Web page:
3. Narrow-minded, limited information input and vulnerable to cultism This group of followers is either actively or passively limited in the information that they receive through on-air and online media outlets. As a result of their "soda straw" approach to Republicanism, conservatism or Trumpism, they are simply not exposed to the damning evidence that exists to show Trump and the GOP's unethical, immoral and likely criminal behavior. This is the consumer of a steady diet of right-wing sources such as Fox News, OANN and Newsmax. One cannot discuss this group without referring to the concept of shared omnipotence, a cult leader tactic by which followers are repeatedly told that the leader will take them to a "promised land" (e.g., a place of increased wealth, no immigrants or people of color, world superiority or dominance, protection from death) and if they don't follow, the result is certain doom. 
  4. Voting with their pocketbook Members of this group are totally focused on individual and family wealth. They voted for Trump twice because of his tax breaks for wealthier Americans. They may be repulsed by Trump the man, but they feel compelled to vote for him because they are profiting from his policies. They are one-issue voters and they will not be deterred by any of Trump's antics, lies or dishonesty.
  5. Hold your nose and vote Republican These group members are cousins of the previous group. This faction is diehard conservative Republicans who are unwavering in their support of the GOP based on years of support and the hope that this period is an aberration that will correct itself soon. Sen. Mitt Romney is one of the remaining stalwarts of this group. 
  6. But he and I are Christians! In many ways an outgrowth of the latter group, these followers maintain their identity and faith as evangelical Christians. They have consistently voted Republican for a widely varying set of reasons, the abortion issue first and foremost among them. Now, electing and supporting Donald Trump, who is arguably the embodiment of sin, requires resolution of a huge case of cognitive dissonance. To accept Trump and Trumpism requires that a "true" Christian must fit this obviously square block into a circular halo. Attempts to reconcile this dissonance include pairing Trump with known Christian leaders and evangelicals, citing scripture that appears to validate this choice, or projecting Christian values on to Trump and Trumpists.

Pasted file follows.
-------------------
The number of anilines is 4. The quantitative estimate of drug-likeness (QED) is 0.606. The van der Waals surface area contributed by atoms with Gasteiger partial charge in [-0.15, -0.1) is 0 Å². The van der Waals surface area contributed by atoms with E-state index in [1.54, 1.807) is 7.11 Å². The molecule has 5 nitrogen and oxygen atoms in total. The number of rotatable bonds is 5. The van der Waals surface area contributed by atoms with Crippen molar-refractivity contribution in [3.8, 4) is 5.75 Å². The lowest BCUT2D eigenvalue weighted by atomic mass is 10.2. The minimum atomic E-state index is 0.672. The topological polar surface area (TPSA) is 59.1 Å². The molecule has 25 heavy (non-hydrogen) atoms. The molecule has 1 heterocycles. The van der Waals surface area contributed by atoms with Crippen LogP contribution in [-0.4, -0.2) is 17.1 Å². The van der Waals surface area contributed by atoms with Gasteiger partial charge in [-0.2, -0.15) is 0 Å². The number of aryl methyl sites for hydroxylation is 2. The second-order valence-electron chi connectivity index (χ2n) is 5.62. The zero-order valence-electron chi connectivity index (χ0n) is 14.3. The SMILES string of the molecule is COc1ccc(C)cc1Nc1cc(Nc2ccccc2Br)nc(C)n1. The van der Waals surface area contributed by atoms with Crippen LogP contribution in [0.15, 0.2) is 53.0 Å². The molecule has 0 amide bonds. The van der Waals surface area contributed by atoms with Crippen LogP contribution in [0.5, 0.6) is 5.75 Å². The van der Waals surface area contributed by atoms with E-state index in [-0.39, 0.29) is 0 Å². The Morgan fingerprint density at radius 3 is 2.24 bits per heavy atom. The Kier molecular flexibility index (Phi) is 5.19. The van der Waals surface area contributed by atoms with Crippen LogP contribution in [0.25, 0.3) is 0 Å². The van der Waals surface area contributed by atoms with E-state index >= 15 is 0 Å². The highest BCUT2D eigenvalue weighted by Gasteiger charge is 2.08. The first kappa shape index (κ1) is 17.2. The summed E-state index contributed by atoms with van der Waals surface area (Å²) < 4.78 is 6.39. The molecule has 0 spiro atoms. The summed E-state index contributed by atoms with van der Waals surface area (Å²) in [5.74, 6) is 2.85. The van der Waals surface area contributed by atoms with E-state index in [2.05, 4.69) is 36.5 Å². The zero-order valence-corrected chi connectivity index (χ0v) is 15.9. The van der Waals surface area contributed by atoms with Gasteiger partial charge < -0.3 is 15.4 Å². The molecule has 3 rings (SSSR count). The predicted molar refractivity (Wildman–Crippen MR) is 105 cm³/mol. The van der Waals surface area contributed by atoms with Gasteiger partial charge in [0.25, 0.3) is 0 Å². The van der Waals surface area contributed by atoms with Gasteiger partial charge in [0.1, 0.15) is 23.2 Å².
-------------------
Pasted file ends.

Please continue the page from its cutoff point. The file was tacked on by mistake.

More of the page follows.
Not all Trump supporters are alike. It is inaccurate and wrong to lump them together. It misses the point and undermines any chance for reaching out to supporters in order to reinvent a Republican Party that is reasonable, more moderate and hinged to our American democracy.

Short of convicting and repudiating Trump at his upcoming impeachment trial — which appears highly unlikely — we will be left with the task of disambiguating and understanding his followers and what motivates them, and connecting with as many of them as possible. The future of our two-party democracy, and our entire country, will hang in the balance.

By Seth D. Norrholm

Seth D. Norrholm is an associate professor of psychiatry in the Wayne State University School of Medicine in Detroit.

MORE FROM Seth D. Norrholm

By Alan D. Blotcky

Alan D. Blotcky, Ph.D., is a clinical psychologist in Birmingham, Alabama, and a clinical associate professor of psychology at the University of Alabama at Birmingham.

MORE FROM Alan D. Blotcky